Morris’ attempt to tie Jennifer Suhr‘s world indoor record of 5.03m from 2016 was more of a surprise. Morris holds the U.S. outdoor record at 5.00m but had never done better than 4.95m indoors. She won Wednesday’s competition with a clearance of 4.83m and asked to go immediately to 5.03m, or 16 feet, 6 inches.

Yelena Isinbayeva still holds the outdoor record of 5.06m, set in 2009. Morris is second on the all-time list and is the only athlete other than Isinbayeva or Suhr to clear 5 meters either indoors or outdoors.

In the men’s pole vault, Duplantis’ clearance of 6.18m Feb. 15 in Glasgow is the best vault indoors or outdoors.  Sergey Bubka still has the highest clearance outdoors at 6.14m. Bubka also held the indoor record of 6.15m for more than 20 years, finally losing it to Renaud Lavillenie in 2014. Duplantis cleared 6.17m Feb. 9 in Poland, then added another centimeter last week in Glasgow.

READ: Duplantis raises record in Glasgow

Duplantis, Lavillenie and Bubka are the only vaulters to clear 20 feet. Kendricks cleared 6.06m, or 19-10 1/2, last summer, the highest outdoor clearance by anyone other than Bubka.

Duplantis grew up in Louisiana and attended LSU for one year, setting the NCAA indoor (5.92m) and outdoor (6.00m) before turning pro, though he was upset in the NCAA final by South Dakota junior Chris Nilsen.

Also at Wednesday’s meet:

Ronnie Baker ran 6.49 seconds in the 60m semifinals and lowered that to 6.44 in the final, second only to Christian Coleman this season. Demek Kemp finished second and tied his personal best of 6.50.

Nia Ali and Christina Clemons finished 1-2 in the women’s 60m hurdles with identical times of 7.92. Ali is the reigning world champion and Olympic silver medalist in the 100m hurdles. She also won world indoor titles in 2014 and 2016.

Two Ethiopian runners set the fastest times of the season Samuel Tefera in the 1,500m (3:35.54) and Getnet Wale in the 3,000m (7:32.80). Wale was fourth in the 3,000m steeplechase in the 2019 world championships.

Pascal Martinot-Lagarde, racing in his home country of France, won the 60m hurdles in 7.47, second this season to Grant Holloway‘s 7.38 last week.

The World Athletics Indoor Tour ends Friday in Madrid. The world indoor championships originally scheduled for March in Nanjing, China, have been postponed a year due to the coronavirus outbreak.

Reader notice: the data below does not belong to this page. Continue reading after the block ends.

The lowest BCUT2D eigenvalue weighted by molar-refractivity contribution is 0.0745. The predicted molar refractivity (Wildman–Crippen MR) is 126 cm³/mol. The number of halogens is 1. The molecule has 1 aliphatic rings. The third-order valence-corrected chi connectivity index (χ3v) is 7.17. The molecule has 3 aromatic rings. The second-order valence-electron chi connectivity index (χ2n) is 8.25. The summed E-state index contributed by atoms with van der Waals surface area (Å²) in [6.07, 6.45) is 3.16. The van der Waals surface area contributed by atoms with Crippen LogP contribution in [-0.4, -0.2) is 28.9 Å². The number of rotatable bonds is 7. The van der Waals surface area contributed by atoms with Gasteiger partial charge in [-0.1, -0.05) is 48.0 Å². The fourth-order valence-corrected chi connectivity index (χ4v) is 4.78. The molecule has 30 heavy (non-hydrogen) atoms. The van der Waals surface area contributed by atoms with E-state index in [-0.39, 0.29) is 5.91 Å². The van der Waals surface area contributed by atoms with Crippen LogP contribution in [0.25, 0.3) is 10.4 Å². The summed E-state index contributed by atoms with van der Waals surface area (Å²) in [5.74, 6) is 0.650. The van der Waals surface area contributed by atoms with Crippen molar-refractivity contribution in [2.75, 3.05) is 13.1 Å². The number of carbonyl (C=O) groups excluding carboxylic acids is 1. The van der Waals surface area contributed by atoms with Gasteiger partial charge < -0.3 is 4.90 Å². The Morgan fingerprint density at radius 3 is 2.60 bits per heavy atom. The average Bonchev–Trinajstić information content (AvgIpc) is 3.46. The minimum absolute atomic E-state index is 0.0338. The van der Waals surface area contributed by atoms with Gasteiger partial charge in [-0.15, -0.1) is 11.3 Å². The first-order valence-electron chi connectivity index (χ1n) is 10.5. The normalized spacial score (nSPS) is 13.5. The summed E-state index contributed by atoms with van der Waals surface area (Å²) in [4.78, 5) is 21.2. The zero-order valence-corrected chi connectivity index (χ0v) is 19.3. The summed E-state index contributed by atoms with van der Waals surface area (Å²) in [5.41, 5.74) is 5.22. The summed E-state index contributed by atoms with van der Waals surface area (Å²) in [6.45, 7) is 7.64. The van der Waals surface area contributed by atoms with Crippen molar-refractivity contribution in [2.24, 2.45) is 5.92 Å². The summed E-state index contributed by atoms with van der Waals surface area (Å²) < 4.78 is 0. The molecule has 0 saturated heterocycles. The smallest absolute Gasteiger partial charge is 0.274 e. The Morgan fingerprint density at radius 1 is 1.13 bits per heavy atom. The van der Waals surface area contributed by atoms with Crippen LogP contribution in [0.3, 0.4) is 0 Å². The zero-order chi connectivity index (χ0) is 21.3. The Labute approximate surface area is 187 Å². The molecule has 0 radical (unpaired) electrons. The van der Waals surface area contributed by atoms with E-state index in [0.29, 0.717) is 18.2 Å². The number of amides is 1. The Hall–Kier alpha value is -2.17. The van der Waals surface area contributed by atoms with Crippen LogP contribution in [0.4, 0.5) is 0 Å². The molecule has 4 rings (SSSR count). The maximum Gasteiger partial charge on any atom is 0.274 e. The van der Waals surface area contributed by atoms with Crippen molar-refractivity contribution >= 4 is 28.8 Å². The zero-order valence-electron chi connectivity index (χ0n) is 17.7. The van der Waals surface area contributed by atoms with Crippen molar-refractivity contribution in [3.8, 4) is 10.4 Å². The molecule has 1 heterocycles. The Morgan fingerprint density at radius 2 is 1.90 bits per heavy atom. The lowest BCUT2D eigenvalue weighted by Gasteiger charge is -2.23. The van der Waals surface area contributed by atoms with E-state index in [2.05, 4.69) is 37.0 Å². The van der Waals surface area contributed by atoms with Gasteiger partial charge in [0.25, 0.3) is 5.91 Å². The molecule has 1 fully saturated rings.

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Susan Dunklee extends decade of surprises for U.S. biathletes

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When Susan Dunklee‘s time held up for second place in Friday’s 7.5km sprint, she became the first U.S. biathlete to win two world championship medals in her career and earned the sixth medal for the U.S. in world biathlon championship history.

Four of those medals have come in the past eight years.

First was Tim Burke, who had gained some fame among biathlon fans with his three World Cup podiums in the 2009-10 season and his relationship with German biathlete Andrea Henkel, who would win two Olympic gold medals and eight world championships before retiring and marrying Burke.

In that season, Burke led the World Cup briefly but faded and didn’t do well in the Olympics. But in 2012-13, he finished 10th in the World Cup overall and ended the American drought in the world championships, finishing second in the individual behind dominant French biathlete Martin Fourcade, who won his 11th non-relay world title Wednesday in the individual.

In 2017, Dunklee became the first U.S. woman to win a non-relay medal, taking the lead in the mass start after quickly knocking down all five targets in the last shooting and holding on for second. She didn’t come out of nowhere, having taken a few World Cup medals. That season, she ranked 10th overall in the World Cup.

Then came the stunner. Lowell Bailey, who had just one World Cup podium in a long career coming into the 2016-17 season, had bib 100 in the individual, a spot usually reserved for non-contenders. But he hit all 20 targets, always important in a race that penalizes athletes one minute per miss, and gutted it out through the last lap to keep a 3.3-second advantage and win the first world championship for a U.S. biathlete.

Like Dunklee, Bailey earned his medal in the midst of a strong season. The individual was won of his four top-10 finishes in the world championships, including a fourth-place finish in the sprint. He wound up eighth overall in the World Cup.

Bailey and Burke each stuck it out to compete in their fourth Olympics in 2018, then crossed the finish line together in their final race at the U.S. championships.

This season is their first in management. Bailey, also a bluegrass musician, is now U.S. Biathlon’s director of high performance. Burke is director of athlete development.

Dunklee, on the other hand, isn’t done. Her results slipped a bit after her 2017 breakthrough, but she has had some top 10s. When she shoots clean, as she did Friday, she’s a contender.

The first U.S. medal was in the first women’s world championship in 1984, when Holly Beatie, Julie Newman and Kari Swenson bronze in 3x5km relay. Swenson also finished fifth in the individual that year and returned to compete in the next two world championships after a harrowing experience in which she was abducted and shot, a story that inspired a film starring Tracy Pollan.

The only other U.S. medal in the world championships before Burke, Bailey and Dunklee was Josh Thompson‘s individual silver in 1987. The only athletes other than Burke, Bailey, Dunklee and Thompson to have World Cup podiums (excluding relays) are Jeremy Teela in 2009 and Clare Egan, who was third in a mass start last spring and is competing in the world championships this year.

U.S. Paralympians broke through with two gold medals on the first day of competition in the 2018 Paralympics.

READ: Kendall Gretsch, Dan Cnossen take gold

Wednesday saw another surprise finish for a U.S. biathlete. Leif Nordgren, whose career-best finish outside the relays is 16th, was the only athlete to go 20-for-20 on the shooting range and placed eighth in the individual.

The championships continue through through Sunday with the single mixed relay on Thursday, the men’s and women’s relays on Saturday, and the men’s and women’s mass starts on Sunday.

WATCH: World biathlon championships TV schedule